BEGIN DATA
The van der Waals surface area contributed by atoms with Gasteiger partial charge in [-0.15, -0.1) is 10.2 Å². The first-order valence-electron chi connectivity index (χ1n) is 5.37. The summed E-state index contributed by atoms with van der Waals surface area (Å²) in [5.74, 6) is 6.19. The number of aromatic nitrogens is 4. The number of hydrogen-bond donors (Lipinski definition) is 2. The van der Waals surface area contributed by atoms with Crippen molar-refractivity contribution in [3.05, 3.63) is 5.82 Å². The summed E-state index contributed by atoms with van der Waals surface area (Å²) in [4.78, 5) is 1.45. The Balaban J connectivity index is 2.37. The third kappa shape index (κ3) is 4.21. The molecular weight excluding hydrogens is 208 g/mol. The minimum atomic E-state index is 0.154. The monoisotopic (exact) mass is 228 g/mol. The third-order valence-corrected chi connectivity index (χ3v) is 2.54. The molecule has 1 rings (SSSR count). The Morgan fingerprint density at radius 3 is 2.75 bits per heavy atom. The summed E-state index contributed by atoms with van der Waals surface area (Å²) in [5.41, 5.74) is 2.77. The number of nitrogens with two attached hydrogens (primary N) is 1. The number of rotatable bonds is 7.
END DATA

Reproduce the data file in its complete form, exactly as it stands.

The van der Waals surface area contributed by atoms with Gasteiger partial charge in [-0.15, -0.1) is 10.2 Å². The first-order valence-electron chi connectivity index (χ1n) is 5.37. The summed E-state index contributed by atoms with van der Waals surface area (Å²) in [5.74, 6) is 6.19. The number of aromatic nitrogens is 4. The number of hydrogen-bond donors (Lipinski definition) is 2. The van der Waals surface area contributed by atoms with Crippen molar-refractivity contribution in [3.05, 3.63) is 5.82 Å². The summed E-state index contributed by atoms with van der Waals surface area (Å²) in [4.78, 5) is 1.45. The Balaban J connectivity index is 2.37. The third kappa shape index (κ3) is 4.21. The molecular weight excluding hydrogens is 208 g/mol. The minimum atomic E-state index is 0.154. The monoisotopic (exact) mass is 228 g/mol. The third-order valence-corrected chi connectivity index (χ3v) is 2.54. The molecule has 1 rings (SSSR count). The Morgan fingerprint density at radius 3 is 2.75 bits per heavy atom. The summed E-state index contributed by atoms with van der Waals surface area (Å²) in [5.41, 5.74) is 2.77. The number of nitrogens with two attached hydrogens (primary N) is 1. The number of rotatable bonds is 7.